- Sometimes when you say you found the best/ideal job you ever wanted, but things are not the way you expected internally (i.e. employee conflict), you will still end up leaving your so-called “best job”.
- There is no best job, best boss, best colleagues. But you can always work on the best version of yourself. Do not aim for the job to be the best. Rather, aim for yourself to be the best. This is a more realistic approach, perhaps.
- As mentioned previously, there is no such thing as the perfect job. Only a multitude of jobs that offer opportunity and possibility.
- That doesn’t mean one should accept any job. Definitely, one should spend time in self reflection and introspection to try to determine what a good fit may look like: a job that plays to your strengths, skills, character and passion.
- Once that is determined, make every effort to go about the business of seeking opportunities that provide a good fit.
- Once you are in that job/position, do your best work and be the best you possibly can be. Create success for yourself.
- Success brings passion, not passion brings success.
- Rarely is anything truly “perfect”. It is important to know your “must haves” and what is negotiable, all while keeping in mind your present circumstances.
After that, you should also consider whether this position could act as a stepping stone to an ultimate goal.
Ask yourself if what you will learn on this job and the job’s responsibilities will be positive additions to your resume and skill set.
Finally, you need to trust your feelings when it comes to the “vibe” you get from the company and the people you have met.
If you have been honest with yourself during this assessment and you decide to take the job, you may find that it ends up to be much more “perfect” than you originally thought.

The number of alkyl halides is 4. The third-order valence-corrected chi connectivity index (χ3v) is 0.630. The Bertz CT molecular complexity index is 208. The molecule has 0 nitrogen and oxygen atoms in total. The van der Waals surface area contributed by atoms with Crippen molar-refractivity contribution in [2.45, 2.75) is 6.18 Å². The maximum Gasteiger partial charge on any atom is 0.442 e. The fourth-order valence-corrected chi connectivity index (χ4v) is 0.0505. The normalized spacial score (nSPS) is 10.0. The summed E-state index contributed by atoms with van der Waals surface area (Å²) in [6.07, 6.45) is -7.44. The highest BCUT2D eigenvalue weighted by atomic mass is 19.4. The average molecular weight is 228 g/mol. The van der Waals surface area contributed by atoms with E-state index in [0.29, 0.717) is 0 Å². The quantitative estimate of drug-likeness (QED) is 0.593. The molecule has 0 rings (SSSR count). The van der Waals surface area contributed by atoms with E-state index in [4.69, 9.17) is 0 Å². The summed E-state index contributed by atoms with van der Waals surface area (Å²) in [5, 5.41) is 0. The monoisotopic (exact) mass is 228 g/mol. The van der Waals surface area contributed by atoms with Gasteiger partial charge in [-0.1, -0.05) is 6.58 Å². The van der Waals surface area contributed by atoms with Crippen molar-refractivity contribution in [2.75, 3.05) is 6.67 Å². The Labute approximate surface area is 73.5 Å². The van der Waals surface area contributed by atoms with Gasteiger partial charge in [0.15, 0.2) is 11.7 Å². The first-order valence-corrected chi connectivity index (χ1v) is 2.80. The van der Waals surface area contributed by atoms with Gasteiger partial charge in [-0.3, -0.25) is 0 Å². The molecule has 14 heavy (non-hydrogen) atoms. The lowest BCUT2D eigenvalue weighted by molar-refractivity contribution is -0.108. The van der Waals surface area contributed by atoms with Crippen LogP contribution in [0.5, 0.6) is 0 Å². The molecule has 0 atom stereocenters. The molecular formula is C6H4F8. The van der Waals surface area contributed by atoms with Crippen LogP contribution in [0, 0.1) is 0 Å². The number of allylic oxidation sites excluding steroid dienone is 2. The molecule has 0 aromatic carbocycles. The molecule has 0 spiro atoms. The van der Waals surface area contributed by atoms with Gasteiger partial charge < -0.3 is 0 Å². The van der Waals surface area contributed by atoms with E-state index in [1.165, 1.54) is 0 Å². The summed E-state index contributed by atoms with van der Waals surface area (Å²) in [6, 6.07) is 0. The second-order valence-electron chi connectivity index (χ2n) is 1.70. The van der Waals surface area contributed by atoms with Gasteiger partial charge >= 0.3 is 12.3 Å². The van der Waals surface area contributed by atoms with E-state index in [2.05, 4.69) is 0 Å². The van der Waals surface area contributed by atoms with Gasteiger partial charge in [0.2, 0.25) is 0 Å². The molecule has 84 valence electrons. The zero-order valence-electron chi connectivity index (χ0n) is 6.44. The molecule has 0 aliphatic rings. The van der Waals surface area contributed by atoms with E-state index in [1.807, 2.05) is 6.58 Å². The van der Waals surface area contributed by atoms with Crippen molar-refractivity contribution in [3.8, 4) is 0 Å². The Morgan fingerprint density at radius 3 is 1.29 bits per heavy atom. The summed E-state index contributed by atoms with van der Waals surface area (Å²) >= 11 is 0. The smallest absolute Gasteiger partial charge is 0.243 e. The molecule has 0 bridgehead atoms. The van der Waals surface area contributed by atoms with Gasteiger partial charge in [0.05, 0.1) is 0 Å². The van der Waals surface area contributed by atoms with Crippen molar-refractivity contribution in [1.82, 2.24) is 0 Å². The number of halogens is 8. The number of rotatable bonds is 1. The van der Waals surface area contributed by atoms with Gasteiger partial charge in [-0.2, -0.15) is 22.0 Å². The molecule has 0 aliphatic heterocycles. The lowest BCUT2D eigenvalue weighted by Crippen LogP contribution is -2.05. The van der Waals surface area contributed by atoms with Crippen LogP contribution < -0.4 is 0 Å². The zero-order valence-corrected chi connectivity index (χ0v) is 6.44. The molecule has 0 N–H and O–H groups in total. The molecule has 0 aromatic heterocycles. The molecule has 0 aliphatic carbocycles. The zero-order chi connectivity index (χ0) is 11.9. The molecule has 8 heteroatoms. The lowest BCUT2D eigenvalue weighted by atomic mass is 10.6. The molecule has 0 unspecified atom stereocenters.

- That being said, the keyword is trust your gut. Sometimes, we all jump into something for the fear of not having something “more stable” especially for those working on a contractual basis.
However, the beauty of contracting is, you are not sucked into the underlying dysfunctional dynamics that may or may not be going on within the company with the Full-Time employees.
That in and of itself is a liberating feeling. You get a chance to see what the company would be like to work for if you were a permanent employee and the company gets to see if you are a good fit for them in the long-term as well.
Sometimes, it’s not the perfect job, but there is beauty to it.
- That being said, the keyword is trust your gut. Sometimes, we all jump into something for the fear of not having something “more stable” especially for those working on a contractual basis.
Here is an advice from a Certified Career Management Coach:
My advice would be don’t allow perfection to get in the way of progress. Yes, it’s important to think carefully before making a decision, but sometimes over analysis can lead to paralysis.
There is some degree of trepidation when someone accepts a job offer because they don’t know what they are getting into. That’s the reason it’s important to ‘Know your non-negotiables’ as Lindsey Pollak suggests.
Have a baseline of what tradeoffs might be, then use a T-Chart to help you weigh the pros and cons. Make your decision according to where the balance is heavily tilting.
The candidate may also want to consider the following:
> Is this ‘not-so-perfect-job’ coming after an extensive, unproductive job search, dwindling funds and increasing debt?
> Will the job provide an opportunity for growth? Sometimes taking a side-way step can lead to climbing the career ladder.
> Are there new skills I could learn in this role that could benefit me in the long term?
> What’s the worst that could happen if I accept (or don’t accept) it?
Hope those pointers will help those who are sitting on the fence of indecision.
While no job is perfect, we should enjoy the ride and build up our experience to get a next better job which we aim to achieve. Rome isn’t built in just one day. The employee and employer would have to be compatible to make a good team and relationship to build up the business.